Africa is judged on totally different standards. When someone goes to OR Tambo and stands in an immigration queue for one hour they start screaming about how behind the country is and yet they can stand in a queue at Heathrow or JFK for three hours. When there is listeriosis breakout it affects tourism. 2015 was rough because of the Ebola outbreak in West Africa and the whole of Africa got affected. The fuel increase has also had a negative effect because tourism is about mobility. On the geographic spread side, SAT wants new entrants into the sector. They should not come in to offer more of the same but to offer different experiences that add to the basket of activities that the country has to showcase. Regarding seasonality, SAT wants to ensure that tourism happens throughout the year so that jobs can be safeguarded and consistent. It is hoped that countries like India whose monsoon season happens during the off-peak season in South Africa can be attracted to come.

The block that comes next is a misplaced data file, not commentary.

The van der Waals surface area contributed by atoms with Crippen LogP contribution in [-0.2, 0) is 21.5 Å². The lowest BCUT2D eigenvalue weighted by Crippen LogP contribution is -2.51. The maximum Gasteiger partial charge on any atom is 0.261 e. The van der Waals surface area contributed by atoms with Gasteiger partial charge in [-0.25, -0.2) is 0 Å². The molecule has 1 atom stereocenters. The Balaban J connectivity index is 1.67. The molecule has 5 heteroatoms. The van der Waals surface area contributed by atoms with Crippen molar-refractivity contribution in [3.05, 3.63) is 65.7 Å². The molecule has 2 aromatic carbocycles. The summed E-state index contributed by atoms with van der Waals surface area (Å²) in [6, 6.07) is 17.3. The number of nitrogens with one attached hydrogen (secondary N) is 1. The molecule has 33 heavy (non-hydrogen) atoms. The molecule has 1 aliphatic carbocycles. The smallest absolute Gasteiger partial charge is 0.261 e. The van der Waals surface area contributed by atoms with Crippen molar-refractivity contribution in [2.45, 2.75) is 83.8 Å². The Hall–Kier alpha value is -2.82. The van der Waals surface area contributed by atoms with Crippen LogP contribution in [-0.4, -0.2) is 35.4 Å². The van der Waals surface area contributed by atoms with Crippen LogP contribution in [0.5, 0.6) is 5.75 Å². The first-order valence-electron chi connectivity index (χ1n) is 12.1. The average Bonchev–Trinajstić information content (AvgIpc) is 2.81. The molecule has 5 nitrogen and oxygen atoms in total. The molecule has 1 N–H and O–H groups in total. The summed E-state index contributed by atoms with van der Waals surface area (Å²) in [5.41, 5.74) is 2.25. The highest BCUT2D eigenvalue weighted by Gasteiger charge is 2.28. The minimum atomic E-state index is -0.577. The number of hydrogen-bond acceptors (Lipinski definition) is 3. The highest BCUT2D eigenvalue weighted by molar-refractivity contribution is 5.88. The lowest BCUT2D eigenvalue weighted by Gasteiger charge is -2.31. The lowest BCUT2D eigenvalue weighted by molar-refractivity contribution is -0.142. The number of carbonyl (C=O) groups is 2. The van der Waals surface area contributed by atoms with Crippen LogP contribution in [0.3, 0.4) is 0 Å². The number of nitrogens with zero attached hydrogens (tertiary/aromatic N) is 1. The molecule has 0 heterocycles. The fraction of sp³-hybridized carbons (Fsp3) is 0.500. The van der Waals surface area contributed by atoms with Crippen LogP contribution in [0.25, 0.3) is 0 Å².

Ms Makhubela-Mashele thanked both the NDT and SAT for their presentations and she invited the members to begin the discussion.

Mr P Atkinson (DA) asked how the Fourth Industrial Revolution was being harnessed by the Department to provide a product in a more modern or digital way and how it was going to affect things like travellers’ cars, like Uber. He asked what thought had been put into tourism to support the industrial revolution.
He asked what measures had been put in place to enhance conferencing in the country as it could raise a lot of revenue.
On the report that tourist numbers declined in 2015 due to the outbreak of Ebola in West Africa, he asked whether there were other reasons that contributed to this.